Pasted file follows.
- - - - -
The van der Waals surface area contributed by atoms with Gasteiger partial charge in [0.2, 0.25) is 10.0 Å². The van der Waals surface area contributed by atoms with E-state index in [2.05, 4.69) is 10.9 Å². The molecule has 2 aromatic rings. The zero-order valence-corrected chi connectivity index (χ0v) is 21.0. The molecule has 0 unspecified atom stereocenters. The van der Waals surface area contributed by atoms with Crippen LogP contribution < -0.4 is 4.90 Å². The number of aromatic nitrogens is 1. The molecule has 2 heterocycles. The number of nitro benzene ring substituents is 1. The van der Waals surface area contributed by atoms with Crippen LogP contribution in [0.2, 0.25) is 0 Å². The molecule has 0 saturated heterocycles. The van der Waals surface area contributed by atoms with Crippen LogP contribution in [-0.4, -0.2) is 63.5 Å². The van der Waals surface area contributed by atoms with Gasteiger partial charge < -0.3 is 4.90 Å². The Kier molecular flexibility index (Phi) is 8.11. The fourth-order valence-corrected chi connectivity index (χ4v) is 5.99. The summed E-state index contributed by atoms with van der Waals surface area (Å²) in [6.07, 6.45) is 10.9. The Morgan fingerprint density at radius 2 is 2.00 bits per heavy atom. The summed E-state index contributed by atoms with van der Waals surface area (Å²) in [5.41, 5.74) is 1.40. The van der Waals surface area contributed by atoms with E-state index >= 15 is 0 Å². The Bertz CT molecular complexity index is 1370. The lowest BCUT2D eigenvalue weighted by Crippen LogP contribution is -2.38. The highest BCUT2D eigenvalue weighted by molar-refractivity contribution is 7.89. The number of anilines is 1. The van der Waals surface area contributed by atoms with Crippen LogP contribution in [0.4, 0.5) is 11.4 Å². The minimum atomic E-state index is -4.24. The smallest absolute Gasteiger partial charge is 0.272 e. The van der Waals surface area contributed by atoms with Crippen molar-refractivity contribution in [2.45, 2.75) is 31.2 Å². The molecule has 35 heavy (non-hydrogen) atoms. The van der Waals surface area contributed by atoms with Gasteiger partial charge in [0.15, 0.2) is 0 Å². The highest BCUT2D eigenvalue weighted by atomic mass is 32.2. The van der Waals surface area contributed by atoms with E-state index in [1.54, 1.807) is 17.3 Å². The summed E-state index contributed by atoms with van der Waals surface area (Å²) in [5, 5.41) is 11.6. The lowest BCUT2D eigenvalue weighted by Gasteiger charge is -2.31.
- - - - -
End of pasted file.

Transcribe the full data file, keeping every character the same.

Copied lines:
The van der Waals surface area contributed by atoms with Gasteiger partial charge in [0.2, 0.25) is 10.0 Å². The van der Waals surface area contributed by atoms with E-state index in [2.05, 4.69) is 10.9 Å². The molecule has 2 aromatic rings. The zero-order valence-corrected chi connectivity index (χ0v) is 21.0. The molecule has 0 unspecified atom stereocenters. The van der Waals surface area contributed by atoms with Crippen LogP contribution < -0.4 is 4.90 Å². The number of aromatic nitrogens is 1. The molecule has 2 heterocycles. The number of nitro benzene ring substituents is 1. The van der Waals surface area contributed by atoms with Crippen LogP contribution in [0.2, 0.25) is 0 Å². The molecule has 0 saturated heterocycles. The van der Waals surface area contributed by atoms with Crippen LogP contribution in [-0.4, -0.2) is 63.5 Å². The van der Waals surface area contributed by atoms with Gasteiger partial charge < -0.3 is 4.90 Å². The Kier molecular flexibility index (Phi) is 8.11. The fourth-order valence-corrected chi connectivity index (χ4v) is 5.99. The summed E-state index contributed by atoms with van der Waals surface area (Å²) in [6.07, 6.45) is 10.9. The Morgan fingerprint density at radius 2 is 2.00 bits per heavy atom. The summed E-state index contributed by atoms with van der Waals surface area (Å²) in [5.41, 5.74) is 1.40. The van der Waals surface area contributed by atoms with E-state index >= 15 is 0 Å². The Bertz CT molecular complexity index is 1370. The lowest BCUT2D eigenvalue weighted by Crippen LogP contribution is -2.38. The highest BCUT2D eigenvalue weighted by molar-refractivity contribution is 7.89. The number of anilines is 1. The van der Waals surface area contributed by atoms with Crippen LogP contribution in [0.4, 0.5) is 11.4 Å². The minimum atomic E-state index is -4.24. The smallest absolute Gasteiger partial charge is 0.272 e. The van der Waals surface area contributed by atoms with Crippen molar-refractivity contribution in [2.45, 2.75) is 31.2 Å². The molecule has 35 heavy (non-hydrogen) atoms. The van der Waals surface area contributed by atoms with Gasteiger partial charge in [0.15, 0.2) is 0 Å². The highest BCUT2D eigenvalue weighted by atomic mass is 32.2. The van der Waals surface area contributed by atoms with E-state index in [1.54, 1.807) is 17.3 Å². The summed E-state index contributed by atoms with van der Waals surface area (Å²) in [5, 5.41) is 11.6. The lowest BCUT2D eigenvalue weighted by Gasteiger charge is -2.31.